bpollock1

Contributing writer for The Artifice.

Junior Contributor I

  • Articles
    1
  • Featured
    0
  • Comments
    7
  • Ext. Comments
    3
  • Processed
    0
  • Revisions
    0
  • Topics
    0
  • Topics Taken
    0
  • Notes
    0
  • Topics Proc.
    0
  • Topics Rev.
    0
  • Points
    94
  • Rank
    X
  • Score
    46

    Latest Articles

    Sorry, no topics are available. Please update the filter.

    Sorry, no tides are available. Please update the filter.

    Latest Comments

    As far as the factual errors alluded to above; further research has indicated that co-writer Myers may not have been the music supervisor on Blackboard Jungle. He may not have had anything to do with the writing of the song either–although he retains a credit. The fact that “Rock Around the Clock” exploded into public consciousness after its use in the movie remains unassailable.

    Exploring the Roots of Rock 'n' Roll, 1947-1953

    Thanks for the comment. I’m presently working on a year by year account of the history of rock ‘n’ roll.

    Exploring the Roots of Rock 'n' Roll, 1947-1953

    The only problem I have with Kanye is his persona. As far as his lyrics and songs go, the man is a genius.

    Exploring the Roots of Rock 'n' Roll, 1947-1953

    I’ve noticed a few factual errors here. I wonder if anyone else will.

    Exploring the Roots of Rock 'n' Roll, 1947-1953

    Although Destiny’s Child did some creditable work, I was never a follower of Beyonce’s solo career–seeing her as merely an update of Diana Ross (which is nothing to be sneezed at). Recently one of my students included “I Was Here” on a mixed CD and I was blown away. Much like the case of Angelina Jolie, it may take a while for people to accept Beyonce’s depth beyond her public persona and good looks. I also have trouble accepting the music video as a stand alone art form subject to critical appraisal apart from the vagaries of marketing. I’m not sure who represents the gate keeper as far as pre-release scrutiny. Songs often have multiple authors–how many cooks throw their ingredients into a high budget music video? Madonna mastered the art of controversy as a key to multi-platinum success. I don’t see Beyonce having that kind of clout at the moment.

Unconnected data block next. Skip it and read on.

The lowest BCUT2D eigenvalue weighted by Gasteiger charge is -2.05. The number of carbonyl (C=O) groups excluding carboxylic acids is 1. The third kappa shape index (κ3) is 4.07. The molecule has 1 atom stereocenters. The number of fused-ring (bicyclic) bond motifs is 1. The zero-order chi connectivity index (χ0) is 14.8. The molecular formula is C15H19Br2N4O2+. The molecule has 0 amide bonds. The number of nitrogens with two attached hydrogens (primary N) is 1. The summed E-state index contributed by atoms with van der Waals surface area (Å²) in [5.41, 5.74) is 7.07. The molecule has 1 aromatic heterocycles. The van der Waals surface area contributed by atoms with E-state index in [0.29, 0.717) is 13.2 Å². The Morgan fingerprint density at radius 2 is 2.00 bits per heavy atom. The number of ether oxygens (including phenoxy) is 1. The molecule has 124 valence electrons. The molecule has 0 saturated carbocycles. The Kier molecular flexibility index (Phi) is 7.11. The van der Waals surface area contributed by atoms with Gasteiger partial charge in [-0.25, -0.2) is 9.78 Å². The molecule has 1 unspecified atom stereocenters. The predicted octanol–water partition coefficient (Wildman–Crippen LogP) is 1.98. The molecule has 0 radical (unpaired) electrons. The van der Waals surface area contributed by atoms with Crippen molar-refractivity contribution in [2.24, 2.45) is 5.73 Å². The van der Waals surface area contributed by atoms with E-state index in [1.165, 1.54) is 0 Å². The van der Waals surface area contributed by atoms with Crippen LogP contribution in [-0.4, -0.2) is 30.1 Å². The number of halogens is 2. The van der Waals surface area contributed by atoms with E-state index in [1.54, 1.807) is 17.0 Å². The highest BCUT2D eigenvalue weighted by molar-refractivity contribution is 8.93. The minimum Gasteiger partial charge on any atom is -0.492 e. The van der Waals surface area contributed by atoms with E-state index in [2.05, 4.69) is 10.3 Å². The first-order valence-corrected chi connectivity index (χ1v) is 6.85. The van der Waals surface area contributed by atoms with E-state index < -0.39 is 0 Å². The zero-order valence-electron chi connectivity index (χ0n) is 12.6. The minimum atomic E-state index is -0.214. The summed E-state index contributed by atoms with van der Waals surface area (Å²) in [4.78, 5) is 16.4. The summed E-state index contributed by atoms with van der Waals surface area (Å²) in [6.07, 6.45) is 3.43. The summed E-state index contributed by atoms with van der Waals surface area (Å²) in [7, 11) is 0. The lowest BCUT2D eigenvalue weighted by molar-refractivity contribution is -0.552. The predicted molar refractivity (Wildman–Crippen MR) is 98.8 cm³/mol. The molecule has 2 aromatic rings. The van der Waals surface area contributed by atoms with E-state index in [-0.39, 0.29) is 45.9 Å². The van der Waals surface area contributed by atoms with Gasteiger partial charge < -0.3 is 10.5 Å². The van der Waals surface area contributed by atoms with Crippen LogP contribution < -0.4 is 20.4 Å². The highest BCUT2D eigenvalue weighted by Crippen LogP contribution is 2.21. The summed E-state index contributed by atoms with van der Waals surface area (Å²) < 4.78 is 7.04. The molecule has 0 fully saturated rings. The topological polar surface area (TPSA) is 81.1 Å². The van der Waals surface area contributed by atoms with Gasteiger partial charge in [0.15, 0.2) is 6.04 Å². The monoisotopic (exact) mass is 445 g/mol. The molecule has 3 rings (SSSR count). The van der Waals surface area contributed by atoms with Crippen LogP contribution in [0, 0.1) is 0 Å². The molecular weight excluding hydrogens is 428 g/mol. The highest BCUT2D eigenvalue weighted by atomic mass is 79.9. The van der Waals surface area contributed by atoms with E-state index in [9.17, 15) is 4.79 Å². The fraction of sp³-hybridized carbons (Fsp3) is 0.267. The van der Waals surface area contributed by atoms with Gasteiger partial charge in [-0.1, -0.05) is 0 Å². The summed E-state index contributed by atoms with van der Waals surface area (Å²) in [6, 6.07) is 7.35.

Beyoncé's Visual Album: The Aesthetics of Controversy

    I’ve only seen part of one of these films, but I suppose anyone reading this article could come up with their own just as viable and deserving list. Books, movies, songs–the advent of the internet has had the side effect of providing a glut of artistic endeavors all vying for the attention of the masses, only to wind up gaining tiny niche audiences, if that. As someone who has published 14 books, one of my pet phrases has been “all publishing is self publishing.” Meaning, even if your handsome book is put out by a nationally known publisher, it can just as easily get buried under the avalanche of product released at any given moment. By my informal tally, 1% of all artistic endeavors get 99% of the attention. For the rest of us there’s no mid-list, it’s either the jackpot or oblivion…or the presence in an article like this, and the tantalizing notion of a second chance.

    8 Films in Desperate Need of Your Attention

    Great last line. It really comes down to execution. There are some movies in which very stylized dialogue is used to great effect. I’m thinking of Little Murders, written by the cartoonist Jules Feiffer. It was entirely composed of insane soliloquies nobody in real life could ever be expected to say. And it was hilarious. On the other hand, I’d hate to think that just because our national discourse has descended to the level of Twitter (I remember when MTV was the definition of our short attention span; 30 years later our attention spans have dwindled to 36 characters of less) our movies have to follow suit.

    Fancy Talk: When Characters Are Too Smart For Their Own Good